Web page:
RIM offers free apps following service interruptions
Research In Motion says it will offer its BlackBerry subscribers a selection of premium apps for free to show appreciation for customers' patience during the recent worldwide service disruptions.
The Waterloo, Ont.-based company says the apps will be worth a total of $100 for each customer.
The list of apps provided with the announcement includes iSpeech Translator, which converts words spoken or typed into the phone into multiple languages. A variety of popular mobile phone games were also listed, including versions of the Sims, Bejeweled, Texas Hold'em Poker and Bubble Bash.
Outages for RIM email, texting and internet services began last Monday in Europe and spread to the Middle East, Africa and North and South America for varying lengths of time before services were fully restored on Thursday.
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The apps will be made available over the coming weeks on BlackBerry App World and will continue to be available until Dec. 31. RIM also says its enterprise customers will be offered one month of free technical support.
In a statement early Monday, RIM co-CEO Mike Lazaridis said the company is grateful to its loyal BlackBerry customers for their patience.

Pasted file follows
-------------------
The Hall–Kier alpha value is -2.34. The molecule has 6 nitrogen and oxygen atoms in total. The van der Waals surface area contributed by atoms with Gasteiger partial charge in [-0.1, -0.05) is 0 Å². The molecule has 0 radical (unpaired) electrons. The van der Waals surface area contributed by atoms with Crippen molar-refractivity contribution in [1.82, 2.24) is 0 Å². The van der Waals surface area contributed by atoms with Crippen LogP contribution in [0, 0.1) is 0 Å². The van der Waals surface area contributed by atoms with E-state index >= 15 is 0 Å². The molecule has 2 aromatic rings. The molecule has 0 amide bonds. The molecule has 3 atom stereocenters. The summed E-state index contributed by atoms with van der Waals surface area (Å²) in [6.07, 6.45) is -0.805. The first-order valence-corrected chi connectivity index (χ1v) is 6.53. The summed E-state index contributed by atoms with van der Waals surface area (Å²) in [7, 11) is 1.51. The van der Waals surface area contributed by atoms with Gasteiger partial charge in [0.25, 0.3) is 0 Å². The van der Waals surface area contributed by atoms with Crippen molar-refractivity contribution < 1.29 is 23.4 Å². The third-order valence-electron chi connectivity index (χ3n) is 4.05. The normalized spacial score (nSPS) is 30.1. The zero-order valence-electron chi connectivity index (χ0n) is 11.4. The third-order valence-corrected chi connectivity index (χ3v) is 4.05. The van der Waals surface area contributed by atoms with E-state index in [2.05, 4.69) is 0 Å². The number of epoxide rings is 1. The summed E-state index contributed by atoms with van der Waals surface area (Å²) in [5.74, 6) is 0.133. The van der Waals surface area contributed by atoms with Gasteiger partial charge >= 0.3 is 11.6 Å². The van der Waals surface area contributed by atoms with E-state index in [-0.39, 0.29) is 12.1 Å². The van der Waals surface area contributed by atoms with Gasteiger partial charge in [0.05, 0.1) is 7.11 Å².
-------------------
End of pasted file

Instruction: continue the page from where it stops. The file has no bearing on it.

"We have apologized to our customers and we will work tirelessly to restore their confidence. We are taking immediate and aggressive steps to help prevent something like this from happening again," he said.
RIM says the outage lasted three days in Europe, the Middle East, India and Africa, one and a half days in Latin America and Canada, and one day in the United States.
RIM hasn't calculated the price tag for last week's global BlackBerry email, text and internet outage, co-CEO Jim Balsillie said Monday.
Balsillie said the company also hasn't figured out the cost of offering 70 million consumer and corporate BlackBerry users $100 worth of free apps by way of apology — nor how that will impact its earnings.
"Our focus has been on those offers," he said of the free apps and one month of free technical support for business users.
"People could estimate all kinds of things. We just don't know right now," Balsillie told The Canadian Press.
BlackBerry has been struggling to compete with numerous other smartphones that have entered the market, including Apple's iPhone and several Android devices.
The company's share price has been beaten down steadily for months as RIM contends with a host of long-term factors, including the competition.
RIM's stock price slid more than five per cent Monday to close at $22.90, down $1.36 from Friday's close.
Earlier this year, Sony offered its customers a package of free PlayStation games for download, and other services, after its PlayStation Network was compromised by hackers that stole personal information from its users.